I mean where do I even begin.. Looking back at the weekend it all feels slightly like a blur. It went by so quickly and was filled with several different moments which all seemed like different lives. I was lucky enough to be given a delegates pass which gave me access to all the shows but also the conferences and delegate parties spread out across the city. Free booze and food were often at my disposal which is secretly the only reason I went.
The Great Escape is based in Brighton and showcases some of the best up and coming bands who you should keep an eye on. The entire music industry was there as well to check out said bands, but above anything they were there to network. Scratch that – it was mainly networking. And drinking. And networking some more. And drinking some more… You get the idea.
Most music venues have been raided by the festival which keeps it exciting. Your surroundings are constantly changing. Streets are closed off and covered in quirky looking vans selling snacks and refreshments. It’s easy to get around by foot and by the end of the weekend my feet felt the pain I’d expect to feel were I ever to climb Mount Everest.
I was sent to The Great Escape by ICMP with the purpose of creating a short documentary. For this, I aimed to interview several bands. I approached this quite casually by approaching bands after their sets. For a few of the more established ones, I emailed their managers. Artists I spoke to included Blossoms, Declan McKenna, Dan Owen, JONES, MarthaGunn, Hidden Charms and Clean Cut Kid. I also got some insight from a few industry professionals although generally they preferred to stay behind the camera. Stay tuned for this video which should be coming out soon.
I really love networking so this festival was my idea of heaven. I probably have my background of moving from town to town to thank for my love of walking into a room knowing no one. I always see it as an opportunity to expand what I know. There is always that initial moment of discomfort where you wonder if you’ll come across as an absolute dick and forget how to speak English. Luckily most times I try and forget who these people actually are and realise they’re just people. People with their own insecurities and fears. They generally are always keen to meet someone new and talk about what they do as well.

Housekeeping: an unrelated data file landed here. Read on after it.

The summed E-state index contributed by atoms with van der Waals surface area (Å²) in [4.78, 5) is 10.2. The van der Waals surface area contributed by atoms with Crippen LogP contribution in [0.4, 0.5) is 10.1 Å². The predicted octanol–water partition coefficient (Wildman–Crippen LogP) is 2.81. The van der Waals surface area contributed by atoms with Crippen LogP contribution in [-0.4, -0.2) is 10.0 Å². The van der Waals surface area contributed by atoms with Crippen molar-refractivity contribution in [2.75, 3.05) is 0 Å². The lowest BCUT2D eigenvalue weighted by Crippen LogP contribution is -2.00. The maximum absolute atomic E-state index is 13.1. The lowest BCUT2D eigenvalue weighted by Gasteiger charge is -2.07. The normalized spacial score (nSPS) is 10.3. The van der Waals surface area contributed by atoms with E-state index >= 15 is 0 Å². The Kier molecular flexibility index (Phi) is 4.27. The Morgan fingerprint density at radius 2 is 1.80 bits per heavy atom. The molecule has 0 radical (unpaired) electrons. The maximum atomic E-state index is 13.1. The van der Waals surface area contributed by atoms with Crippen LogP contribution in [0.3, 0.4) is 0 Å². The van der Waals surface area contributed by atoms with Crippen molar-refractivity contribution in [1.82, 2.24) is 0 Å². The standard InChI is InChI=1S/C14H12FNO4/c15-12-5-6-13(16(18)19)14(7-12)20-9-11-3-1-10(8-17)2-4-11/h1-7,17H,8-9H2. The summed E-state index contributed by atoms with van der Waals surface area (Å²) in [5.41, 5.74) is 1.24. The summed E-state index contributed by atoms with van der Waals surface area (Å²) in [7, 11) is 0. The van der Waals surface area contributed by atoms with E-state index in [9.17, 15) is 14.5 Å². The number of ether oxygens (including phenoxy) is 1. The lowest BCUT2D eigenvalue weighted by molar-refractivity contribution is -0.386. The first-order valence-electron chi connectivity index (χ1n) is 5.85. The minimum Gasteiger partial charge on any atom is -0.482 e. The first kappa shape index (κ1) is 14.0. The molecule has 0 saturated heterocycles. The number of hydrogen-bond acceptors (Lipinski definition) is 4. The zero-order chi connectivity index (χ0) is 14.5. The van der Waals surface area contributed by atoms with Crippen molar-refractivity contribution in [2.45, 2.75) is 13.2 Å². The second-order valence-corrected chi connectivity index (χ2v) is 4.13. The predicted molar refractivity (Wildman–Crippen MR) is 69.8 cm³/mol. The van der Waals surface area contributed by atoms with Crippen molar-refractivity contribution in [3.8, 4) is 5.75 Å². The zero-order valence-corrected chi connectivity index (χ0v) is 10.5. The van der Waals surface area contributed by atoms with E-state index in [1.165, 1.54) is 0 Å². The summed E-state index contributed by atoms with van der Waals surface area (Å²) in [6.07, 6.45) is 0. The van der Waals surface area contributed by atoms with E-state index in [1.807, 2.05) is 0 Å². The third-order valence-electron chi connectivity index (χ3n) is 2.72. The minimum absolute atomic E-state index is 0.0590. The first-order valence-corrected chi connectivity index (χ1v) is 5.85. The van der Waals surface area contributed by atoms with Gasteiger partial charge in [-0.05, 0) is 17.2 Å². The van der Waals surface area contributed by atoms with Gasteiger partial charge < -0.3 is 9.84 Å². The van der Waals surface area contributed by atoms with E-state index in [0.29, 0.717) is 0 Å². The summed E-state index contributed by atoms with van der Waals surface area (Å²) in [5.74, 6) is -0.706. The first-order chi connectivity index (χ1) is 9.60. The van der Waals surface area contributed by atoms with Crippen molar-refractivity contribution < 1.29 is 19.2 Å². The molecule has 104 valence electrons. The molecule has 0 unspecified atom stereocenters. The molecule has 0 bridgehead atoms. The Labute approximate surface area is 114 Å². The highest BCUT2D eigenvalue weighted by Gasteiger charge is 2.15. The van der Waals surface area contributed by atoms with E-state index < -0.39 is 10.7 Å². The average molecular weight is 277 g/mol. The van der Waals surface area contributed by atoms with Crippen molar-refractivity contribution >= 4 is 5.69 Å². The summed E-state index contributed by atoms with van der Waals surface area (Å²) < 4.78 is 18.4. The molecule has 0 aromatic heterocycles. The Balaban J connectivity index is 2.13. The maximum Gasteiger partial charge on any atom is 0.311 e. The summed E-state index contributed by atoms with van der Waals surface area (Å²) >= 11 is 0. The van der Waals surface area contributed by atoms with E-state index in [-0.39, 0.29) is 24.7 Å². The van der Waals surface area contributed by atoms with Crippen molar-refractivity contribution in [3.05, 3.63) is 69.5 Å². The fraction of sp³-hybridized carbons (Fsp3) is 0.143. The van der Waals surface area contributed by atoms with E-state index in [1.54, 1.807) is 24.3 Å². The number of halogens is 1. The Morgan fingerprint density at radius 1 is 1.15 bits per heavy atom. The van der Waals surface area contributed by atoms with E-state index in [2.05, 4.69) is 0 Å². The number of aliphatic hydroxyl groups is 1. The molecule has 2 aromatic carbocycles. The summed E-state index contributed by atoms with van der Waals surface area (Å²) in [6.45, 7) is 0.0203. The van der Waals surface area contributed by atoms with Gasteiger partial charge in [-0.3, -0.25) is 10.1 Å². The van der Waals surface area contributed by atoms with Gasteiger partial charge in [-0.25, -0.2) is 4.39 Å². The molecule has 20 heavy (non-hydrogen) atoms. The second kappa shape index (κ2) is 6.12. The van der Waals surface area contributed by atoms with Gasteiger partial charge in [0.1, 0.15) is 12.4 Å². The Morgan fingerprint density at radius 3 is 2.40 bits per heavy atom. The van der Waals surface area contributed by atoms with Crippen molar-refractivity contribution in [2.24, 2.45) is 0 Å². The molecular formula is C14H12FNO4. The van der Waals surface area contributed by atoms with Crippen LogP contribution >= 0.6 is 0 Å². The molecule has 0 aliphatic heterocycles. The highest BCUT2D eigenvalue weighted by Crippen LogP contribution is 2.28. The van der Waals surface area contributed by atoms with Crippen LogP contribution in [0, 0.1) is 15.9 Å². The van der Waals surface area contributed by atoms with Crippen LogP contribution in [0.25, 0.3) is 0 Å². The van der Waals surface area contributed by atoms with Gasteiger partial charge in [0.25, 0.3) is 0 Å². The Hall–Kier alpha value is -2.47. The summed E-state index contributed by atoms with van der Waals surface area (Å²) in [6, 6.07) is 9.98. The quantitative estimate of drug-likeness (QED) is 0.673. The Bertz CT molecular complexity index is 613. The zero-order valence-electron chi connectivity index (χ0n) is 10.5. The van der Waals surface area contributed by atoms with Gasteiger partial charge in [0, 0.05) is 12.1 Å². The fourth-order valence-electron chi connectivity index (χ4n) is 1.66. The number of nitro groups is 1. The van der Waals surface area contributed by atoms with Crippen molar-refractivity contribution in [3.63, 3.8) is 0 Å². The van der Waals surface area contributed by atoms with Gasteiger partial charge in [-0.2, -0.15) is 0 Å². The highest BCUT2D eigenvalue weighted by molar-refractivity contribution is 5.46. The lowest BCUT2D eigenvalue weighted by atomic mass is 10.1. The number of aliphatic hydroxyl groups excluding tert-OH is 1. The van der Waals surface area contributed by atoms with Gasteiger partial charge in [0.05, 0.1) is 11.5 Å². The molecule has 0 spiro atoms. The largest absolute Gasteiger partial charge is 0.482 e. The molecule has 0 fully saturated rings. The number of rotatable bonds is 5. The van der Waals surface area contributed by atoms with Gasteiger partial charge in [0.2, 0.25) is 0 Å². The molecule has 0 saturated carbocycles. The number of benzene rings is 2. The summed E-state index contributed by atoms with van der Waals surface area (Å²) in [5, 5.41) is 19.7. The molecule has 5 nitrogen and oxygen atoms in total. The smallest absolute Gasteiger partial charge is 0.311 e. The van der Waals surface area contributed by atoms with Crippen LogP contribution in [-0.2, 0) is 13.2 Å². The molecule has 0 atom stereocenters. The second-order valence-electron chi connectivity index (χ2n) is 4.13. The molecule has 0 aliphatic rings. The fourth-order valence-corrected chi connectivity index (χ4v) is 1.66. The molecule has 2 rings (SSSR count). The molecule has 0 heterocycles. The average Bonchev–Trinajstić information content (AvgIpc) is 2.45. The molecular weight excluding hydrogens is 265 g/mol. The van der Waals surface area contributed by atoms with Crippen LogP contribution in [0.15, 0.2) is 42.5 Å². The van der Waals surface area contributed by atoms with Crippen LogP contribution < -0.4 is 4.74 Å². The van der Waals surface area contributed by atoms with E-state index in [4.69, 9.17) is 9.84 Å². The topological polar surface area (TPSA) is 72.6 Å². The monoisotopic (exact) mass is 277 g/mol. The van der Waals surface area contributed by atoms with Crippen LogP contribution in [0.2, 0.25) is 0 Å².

Industry wise I found myself at the Music Glue House having free pizza and The Orchard social having more free pizza. Live Nation threw brunch and I spent some time at the CAA social where I met some future colleagues. I ran into James Bay and George Ezra’s management from Closer, the founder of Barn On The Farm and met some of the engineers and mastering wizards from Metropolis Studios. Other connections I made were from Vevo, Off Axis, United Talent, Coda and AIM just to name a few. I ran into people I know from Wrapped Up Music, Jaba Music Management, ATC and Polydor, Wild Promotions and BMG. I made connections with someone from Q mag, Murray Chalmers and Generator. I also met representatives from the Canadian music industry as well as the Scandinavian one. They both explained how the UK must scene differs from theirs. I must add that the Nordics really know how to brunch…
As you can see, my phone book probably doubled. As did my knowledge and understanding of how the industry works and what it takes for a band to break through. The Great Escape is an incredible opportunity which you need to grab on to with both hands. I would highly recommend it to anyone wanting to get into that world.
I hope this has given you an overview of what I got up to. Stay tuned as I will be posting two more articles. One covering the band highlights as well as lessons learned at the festival.
Peace my loves.
Follow Nina Rubesa on Twitter @ninarubesa
(Photos courtesy of The Great Escape Instagram)